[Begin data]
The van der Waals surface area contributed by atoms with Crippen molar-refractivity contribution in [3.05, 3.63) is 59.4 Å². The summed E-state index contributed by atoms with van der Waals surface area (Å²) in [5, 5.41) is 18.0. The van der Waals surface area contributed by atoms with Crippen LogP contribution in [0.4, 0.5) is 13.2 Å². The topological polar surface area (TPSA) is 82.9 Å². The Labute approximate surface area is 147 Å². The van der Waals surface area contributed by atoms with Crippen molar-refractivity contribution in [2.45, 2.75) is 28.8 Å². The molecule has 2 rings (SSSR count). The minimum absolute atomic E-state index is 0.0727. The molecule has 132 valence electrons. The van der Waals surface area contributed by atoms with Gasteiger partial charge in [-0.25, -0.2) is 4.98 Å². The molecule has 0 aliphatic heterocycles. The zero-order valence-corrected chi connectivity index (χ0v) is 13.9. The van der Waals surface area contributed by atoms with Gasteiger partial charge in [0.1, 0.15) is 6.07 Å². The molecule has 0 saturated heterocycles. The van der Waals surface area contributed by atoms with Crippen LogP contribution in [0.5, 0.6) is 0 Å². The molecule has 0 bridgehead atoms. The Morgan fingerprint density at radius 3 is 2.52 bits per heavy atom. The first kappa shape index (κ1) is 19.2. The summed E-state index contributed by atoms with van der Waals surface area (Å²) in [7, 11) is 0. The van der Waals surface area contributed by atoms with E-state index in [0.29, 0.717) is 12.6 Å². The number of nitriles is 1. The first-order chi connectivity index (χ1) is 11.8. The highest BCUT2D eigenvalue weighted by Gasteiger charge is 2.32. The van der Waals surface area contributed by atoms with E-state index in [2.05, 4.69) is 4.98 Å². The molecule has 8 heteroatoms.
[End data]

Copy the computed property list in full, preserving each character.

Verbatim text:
The van der Waals surface area contributed by atoms with Crippen molar-refractivity contribution in [3.05, 3.63) is 59.4 Å². The summed E-state index contributed by atoms with van der Waals surface area (Å²) in [5, 5.41) is 18.0. The van der Waals surface area contributed by atoms with Crippen LogP contribution in [0.4, 0.5) is 13.2 Å². The topological polar surface area (TPSA) is 82.9 Å². The Labute approximate surface area is 147 Å². The van der Waals surface area contributed by atoms with Crippen molar-refractivity contribution in [2.45, 2.75) is 28.8 Å². The molecule has 2 rings (SSSR count). The minimum absolute atomic E-state index is 0.0727. The molecule has 132 valence electrons. The van der Waals surface area contributed by atoms with Gasteiger partial charge in [-0.25, -0.2) is 4.98 Å². The molecule has 0 aliphatic heterocycles. The zero-order valence-corrected chi connectivity index (χ0v) is 13.9. The van der Waals surface area contributed by atoms with Gasteiger partial charge in [0.1, 0.15) is 6.07 Å². The molecule has 0 saturated heterocycles. The van der Waals surface area contributed by atoms with Crippen LogP contribution in [0.5, 0.6) is 0 Å². The molecule has 0 bridgehead atoms. The Morgan fingerprint density at radius 3 is 2.52 bits per heavy atom. The first kappa shape index (κ1) is 19.2. The summed E-state index contributed by atoms with van der Waals surface area (Å²) in [7, 11) is 0. The van der Waals surface area contributed by atoms with E-state index in [0.29, 0.717) is 12.6 Å². The number of nitriles is 1. The first-order chi connectivity index (χ1) is 11.8. The highest BCUT2D eigenvalue weighted by Gasteiger charge is 2.32. The van der Waals surface area contributed by atoms with E-state index in [2.05, 4.69) is 4.98 Å². The molecule has 8 heteroatoms.